Is the media infatuation with South Bend Mayor Pete Buttigieg finally coming to a close? As Democrats get set to start their formal debates, Buttigieg sat down for an interview with MSNBC Live host Stephanie Ruhle on Wednesday to talk about a wide range of topics, but most notably the shooting of Eric Logan and Buttigieg's response to it.
The shooting of Logan, an African American man who was shot and killed by a white police officer (Ruhle said that he was unarmed, but police say that he was wielding a knife. The dashboard and body cameras were not turned on and there are no other witnesses), led to a townhall where tensions were incredibly high and Buttigieg received high amounts of criticism. Meet the Press declared that his technocratic nature made it hard for him to empathize with people. On the other side, the police union said that Buttigieg was using the crisis, "solely for his political gain."
Given the high tensions in South Bend, Ruhle wondered why Buttigieg even showed up in Miami: "Given what's going on at home, should you be skipping this debate?" While an investigation takes place to find out what exactly happened between Logan and Sgt. Ryan O'Neill, Ruhle's question is an unexpected, but welcome one for a media that until recently has boosted Buttigieg's candidacy.
On Monday, NewsBusters' own Geoff Dickens came up with ten questions NBC should ask the Democratic candidates based off the infamous 2016 CNBC debate. One of them was:
This one is for Congressman O’Rourke and Mayor Buttigieg. You’ve been young men in a hurry ever since you won your first elections. Why not slow down, get a few more things done first or at least finish what you start?”
Ruhle's question was perhaps as close to any of Dickens' questions as any of the moderators for Wednesday and Thursday's debates will come, but she was not done with the "why are you here?" questions:
How are you going to convince black voters of that on a national stage if you can't do it in your own hometown? You're currently polling at 1% with black voters as opposed to Joe Biden's 46%, and even if it's not a violence issue, you've got a poverty issue. You have had an economic turnaround in your city, yet 40% of black people in South Bend are dealing with poverty.
Here is a partial transcript for the June 26 interview:
MSNBC Live with Stephanie Ruhle
9:02 AM ET
STEPHANIE RUHLE: The Mayor of South Bend, Indiana, and a 2020 contender Mayor Pete Buttigieg joins me now. Mayor Pete, welcome.
PETE BUTTIGIEG: Good morning, thanks for having me.
RUHLE: We're here because obviously you're running for president but you're also Mayor of South Bend. Your city is in crisis. Nearly two weeks ago, a white police officer shot a black man who was unarmed. Walk me through what the last two weeks have been like and, really, given what's going on at home, should you be skipping this debate?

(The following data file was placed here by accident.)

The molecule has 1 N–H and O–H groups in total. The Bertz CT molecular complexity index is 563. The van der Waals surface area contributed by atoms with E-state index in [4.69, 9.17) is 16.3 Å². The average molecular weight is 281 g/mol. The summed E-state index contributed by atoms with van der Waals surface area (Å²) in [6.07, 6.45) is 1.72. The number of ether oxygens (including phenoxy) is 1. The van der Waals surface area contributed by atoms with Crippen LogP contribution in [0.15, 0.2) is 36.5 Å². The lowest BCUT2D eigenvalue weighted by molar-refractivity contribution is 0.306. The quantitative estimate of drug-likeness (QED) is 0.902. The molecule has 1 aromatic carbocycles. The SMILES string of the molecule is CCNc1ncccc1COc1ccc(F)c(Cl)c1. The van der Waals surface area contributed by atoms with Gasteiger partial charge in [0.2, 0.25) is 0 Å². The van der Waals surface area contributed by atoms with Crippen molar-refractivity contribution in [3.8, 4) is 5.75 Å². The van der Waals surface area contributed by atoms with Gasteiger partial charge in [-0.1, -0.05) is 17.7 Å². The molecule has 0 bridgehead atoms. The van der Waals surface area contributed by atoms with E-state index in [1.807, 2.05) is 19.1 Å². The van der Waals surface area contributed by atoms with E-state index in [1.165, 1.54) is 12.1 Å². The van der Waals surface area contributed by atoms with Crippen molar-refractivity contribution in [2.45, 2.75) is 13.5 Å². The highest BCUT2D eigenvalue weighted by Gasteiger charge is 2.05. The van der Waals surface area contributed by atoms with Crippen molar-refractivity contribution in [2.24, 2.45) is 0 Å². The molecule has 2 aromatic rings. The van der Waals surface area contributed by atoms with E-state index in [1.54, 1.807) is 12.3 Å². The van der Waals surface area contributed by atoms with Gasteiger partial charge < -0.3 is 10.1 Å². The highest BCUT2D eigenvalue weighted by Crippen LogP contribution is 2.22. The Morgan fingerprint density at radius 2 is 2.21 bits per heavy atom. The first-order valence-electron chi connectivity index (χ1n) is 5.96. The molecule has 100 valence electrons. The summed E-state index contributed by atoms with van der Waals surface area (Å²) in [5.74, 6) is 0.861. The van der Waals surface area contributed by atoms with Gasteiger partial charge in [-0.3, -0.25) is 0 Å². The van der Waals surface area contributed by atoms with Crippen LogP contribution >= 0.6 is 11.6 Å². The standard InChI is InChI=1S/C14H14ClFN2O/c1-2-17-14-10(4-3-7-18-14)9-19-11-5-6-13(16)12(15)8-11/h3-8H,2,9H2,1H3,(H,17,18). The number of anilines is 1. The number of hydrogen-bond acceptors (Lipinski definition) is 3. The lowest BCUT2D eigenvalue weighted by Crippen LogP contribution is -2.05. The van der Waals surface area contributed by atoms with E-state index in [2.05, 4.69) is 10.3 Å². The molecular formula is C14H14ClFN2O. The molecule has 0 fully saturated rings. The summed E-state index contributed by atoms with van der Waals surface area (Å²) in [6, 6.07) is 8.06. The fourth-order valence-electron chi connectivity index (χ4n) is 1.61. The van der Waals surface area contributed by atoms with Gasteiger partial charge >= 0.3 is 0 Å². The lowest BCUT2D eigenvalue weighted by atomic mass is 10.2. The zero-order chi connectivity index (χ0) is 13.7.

BUTTIGIEG: No, we have to be able to do many things at once, but this is a moment when my community is in anguish. We've been on the ground working with community leaders, working with community members trying to make sure that the facts can emerge. But also recognizing that the anguish over what has happened is not only about a family that has lost a loved one, the family of Eric Logan, but also this ties to a much bigger set of issues that locally and nationally we have been dealing with. The feeling among black Americans that they are being literally policed to death, and making sure that we have a way forward on that. This is not just a policy question, this is a moral question. And everything that all of us do, we do in the shadow of systemic racism that has poisoned the relationship between communities of color and police departments everywhere in the country.
RUHLE: How are you going to convince black voters of that on a national stage if you can't do it in your own hometown? You're currently polling at 1% with black voters as opposed to Joe Biden's 46%, and even if it's not a violence issue, you've got a poverty issue. You have had an economic turnaround in your city, yet 40% of black people in South Bend are dealing with poverty.
BUTTIGIEG: That's right. It's a terrible inequality. I didn't create it, but I've been working side by side with members of the community to address it. It's why we've taken so many steps to invest in underinvested areas to try to deal with these crushing inequalities because you can't separate the role of race and poverty. And what's going on in, for example, the relationship of the black community to a criminal justice system that is not always about justice. All of these things are tied together, and that's the conversation we're having locally and the conversation we have to have with black voters and the country as a whole.
RUHLE: If you're addressing it, why do you remain polling so low?
BUTTIGIEG: Well, I think as more voters get to hear our message, then we will have more support just like I've been able to earn support from black voters at home in South Bend. Not by pretending these problems are anything other than extremely serious, sometimes intractable, yet walking side by side to address them and yet we know that no city has solved this, no president has solved this. If our country doesn't figure out a way to tackle these issues in my lifetime, I think they could tear the American project apart.